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Hereditary Hemangiotelangiectasis (HHT)


  Case radiograph

Contributor: Stephen Marshalko, MD, PhD
 
Echo contrast Echo SA

Hereditary Hemorrhagic Telangiectasia (HHT), also called Osler-Weber-Rendu is a genetic disorder of blood vessels, which results in the development of arteriovenous malformations (AVMs) or smaller telangiectasias. Telangiectasias occur on body surfaces including the skin and lining of the nose, while AVMs occur in internal organs including the lungs, intestines and liver. Bleeding events caused by rupture of these AVMs or telangiectasias are common.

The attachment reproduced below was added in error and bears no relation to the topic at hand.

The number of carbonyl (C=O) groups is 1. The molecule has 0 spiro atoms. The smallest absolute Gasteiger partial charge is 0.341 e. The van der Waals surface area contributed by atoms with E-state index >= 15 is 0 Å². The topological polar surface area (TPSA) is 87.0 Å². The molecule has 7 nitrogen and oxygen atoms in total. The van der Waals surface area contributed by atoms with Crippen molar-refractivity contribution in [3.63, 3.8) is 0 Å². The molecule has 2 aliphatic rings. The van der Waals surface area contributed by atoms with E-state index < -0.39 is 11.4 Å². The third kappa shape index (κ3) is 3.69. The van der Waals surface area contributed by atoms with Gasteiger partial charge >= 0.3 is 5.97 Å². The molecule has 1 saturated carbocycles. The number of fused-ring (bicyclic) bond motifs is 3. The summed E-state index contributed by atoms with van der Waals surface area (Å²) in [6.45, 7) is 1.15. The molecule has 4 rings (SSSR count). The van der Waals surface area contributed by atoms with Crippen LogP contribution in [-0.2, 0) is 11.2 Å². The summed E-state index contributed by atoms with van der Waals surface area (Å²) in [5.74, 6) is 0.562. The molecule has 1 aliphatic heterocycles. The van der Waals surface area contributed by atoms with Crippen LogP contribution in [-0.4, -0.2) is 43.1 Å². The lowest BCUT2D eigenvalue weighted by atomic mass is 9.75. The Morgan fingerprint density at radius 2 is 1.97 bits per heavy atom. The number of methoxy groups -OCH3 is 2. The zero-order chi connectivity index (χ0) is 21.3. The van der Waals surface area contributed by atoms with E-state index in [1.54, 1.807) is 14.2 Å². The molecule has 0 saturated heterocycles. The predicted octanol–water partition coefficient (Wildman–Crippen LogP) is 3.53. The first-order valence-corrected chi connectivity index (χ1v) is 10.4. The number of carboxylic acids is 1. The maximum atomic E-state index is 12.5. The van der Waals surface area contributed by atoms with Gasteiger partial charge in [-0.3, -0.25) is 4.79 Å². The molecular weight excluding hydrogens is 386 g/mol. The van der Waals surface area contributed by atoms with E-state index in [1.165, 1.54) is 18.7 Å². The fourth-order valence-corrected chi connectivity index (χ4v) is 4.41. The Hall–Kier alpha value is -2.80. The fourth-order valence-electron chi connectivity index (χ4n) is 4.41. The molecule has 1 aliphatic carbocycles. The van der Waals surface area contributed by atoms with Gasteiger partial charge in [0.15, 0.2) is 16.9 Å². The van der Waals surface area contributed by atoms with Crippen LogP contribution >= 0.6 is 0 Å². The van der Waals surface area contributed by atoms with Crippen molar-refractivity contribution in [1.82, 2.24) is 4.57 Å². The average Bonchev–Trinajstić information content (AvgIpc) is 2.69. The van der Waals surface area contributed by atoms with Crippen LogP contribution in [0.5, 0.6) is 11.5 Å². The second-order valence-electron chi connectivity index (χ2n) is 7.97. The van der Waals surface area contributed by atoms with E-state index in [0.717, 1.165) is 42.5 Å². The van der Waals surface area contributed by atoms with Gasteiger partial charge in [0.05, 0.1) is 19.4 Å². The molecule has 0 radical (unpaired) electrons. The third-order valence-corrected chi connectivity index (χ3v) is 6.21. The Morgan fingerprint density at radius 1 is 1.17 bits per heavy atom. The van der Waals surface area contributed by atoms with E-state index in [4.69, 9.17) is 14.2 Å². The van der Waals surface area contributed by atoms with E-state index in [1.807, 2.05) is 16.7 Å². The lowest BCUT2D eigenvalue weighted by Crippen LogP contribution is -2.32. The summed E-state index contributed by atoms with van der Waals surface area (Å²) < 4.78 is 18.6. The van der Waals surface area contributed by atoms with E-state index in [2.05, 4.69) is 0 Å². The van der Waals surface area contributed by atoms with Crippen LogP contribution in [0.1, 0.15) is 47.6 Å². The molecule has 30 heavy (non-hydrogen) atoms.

Occasionally, these pulmonary AVMs are so large that they are visible on a plain chest x-ray (CXR). As depicted here, prominent vascular malformations can be identified in the right middle lobe adjacent to the right heart border. In addition to screening CXR and helical CT, contrast echo, using intravenous agitated saline injection can identify presence of pulmonary AVMs. Transit of agitated saline or 'bubbles' from the right-sided cardiac chambers to the left-sided chambers reliably demonstrates shunting through AVMs in the pulmonary vasculature. Treatment for these AVMs includes coil embolization, which occludes these abnormal connections and prevents future right-to-left embolization and cerebrovascular accidents.

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